In lieu of our usual “What to Expect” feature, we’ve switched things up today and have enlisted the expertise of Dylan Burkhardt for analysis of Wednesday’s opponent: Michigan. Burkhardt, who is a good friend of the site, is the founder and editor of UMHoops, a must-read for fans of Wolverine hoops. You can read our conversation with the UMHoops founder below:
The first game between these two teams came down to a few final possessions at the end and could have gone either way. Neither Trey Burke or Tim Hardaway Jr. shot the ball particularly well in that game, which I thought was a huge key for the Hoosiers grinding out the win. How have both guys been playing in the weeks since the first meeting and what does Michigan need out of each guy on Wednesday night?
Trey Burke’s role in the Michigan offense grows every game. He’s playing the point guard position as well as you could ask for from any freshman. He hits big shots, controls the game, finds his teammates and gets after it defensively. He hasn’t been immune to poor shooting games but his 4-for-15 performance at Indiana was one of his worst. Michigan needs Burke to play within the offense and make plays on the screen-and-roll. Depending on how Indiana defends him that could mean distributing the ball to Jordan Morgan down low, kicking to shooters on the wings or getting to the basket by himself and finishing at the cup.
Tim Hardaway Jr. continues to be an enigma this season. He’s shooting 22% on threes in Big Ten play but has the second most 3-point attempts in the Big Ten. This is the same player that almost single-handedly shot Michigan into the NCAA Tournament last season by connecting on 44% of his threes in conference games. He’s still scoring the ball and has improved attacking the basket, but he continues to shoot a lot of threes and not very effectively. It’s all about confidence for Hardaway, if he hits a couple early shots or picks up a few easy baskets then he’s more than capable of getting hot and changing the game with his scoring ability.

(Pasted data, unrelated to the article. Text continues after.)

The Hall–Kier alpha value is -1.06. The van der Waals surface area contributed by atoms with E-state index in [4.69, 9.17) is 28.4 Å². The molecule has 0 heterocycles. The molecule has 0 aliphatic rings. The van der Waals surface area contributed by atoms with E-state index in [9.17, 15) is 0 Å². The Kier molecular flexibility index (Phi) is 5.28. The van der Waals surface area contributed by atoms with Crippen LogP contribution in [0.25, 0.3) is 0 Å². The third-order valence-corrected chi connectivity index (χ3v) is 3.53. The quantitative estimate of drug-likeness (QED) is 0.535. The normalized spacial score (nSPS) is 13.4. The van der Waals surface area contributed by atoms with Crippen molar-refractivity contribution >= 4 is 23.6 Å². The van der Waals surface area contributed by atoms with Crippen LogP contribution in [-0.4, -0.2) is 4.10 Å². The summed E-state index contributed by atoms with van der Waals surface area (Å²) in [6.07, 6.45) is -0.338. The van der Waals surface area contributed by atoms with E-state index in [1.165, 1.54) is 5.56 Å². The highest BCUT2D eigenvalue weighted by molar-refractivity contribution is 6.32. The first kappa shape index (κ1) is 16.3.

Speaking more specifically to Burke, he’s been neck and neck with Cody Zeller in the race for freshman of the year in the Big Ten and has been the Wolverines’ best player for most of the season. How surprised have you been at how well he’s played and is this team better now with Burke than they were a season ago with Darius Morris (now with the Los Angeles Lakers)?
I knew Trey Burke could play before he arrived in Ann Arbor but I didn’t expect this sort of production this fast. Last week when reporters asked Burke when he knew he could play well at the high major level he admitted it wasn’t until his first game in Ann Arbor. John Beilein’s offense is intricate and Burke is the most important player on the floor. I would estimate over half of Michigan’s possessions include some sort of pick-and-roll action with Burke so he has the be the priority defensively for any opponent.
Is Michigan better with him? This team is certainly different but both players have their weaknesses. Morris was blessed with great size and vision and his superior passing ability could be a reason that several Wolverines shot the ball better a season ago. That’s not to say Burke can’t pass the ball, but he has struggled a bit with his inability to pass over hard hedging big men. Jordan Morgan has regressed a bit and Michigan’s shooters aren’t shooting the ball nearly as effectively as a a season ago. Perhaps those things are attributed somewhat to the point guard. What Burke can do that Morris couldn’t is keep defenses honest with the 3-point shot. Burke is connecting on 34% of his long range attempts this season and that’s an element that Morris never had in his repertoire.
I’d settle on Michigan being a better team but it’s not just Burke. It’s also a general progression of the program as four starters from last year’s team are back. This team continues to grow and Burke has proven himself to be wise beyond his years.
I’m sure we’ll hear mentions on Wednesday night of it being potentially the last time Zack Novak and Stu Douglass will play against Indiana. Given that both guys are from the Hoosier state, does this game mean any more to them or is that just a storyline that is convenient to talk about and perhaps exaggerated?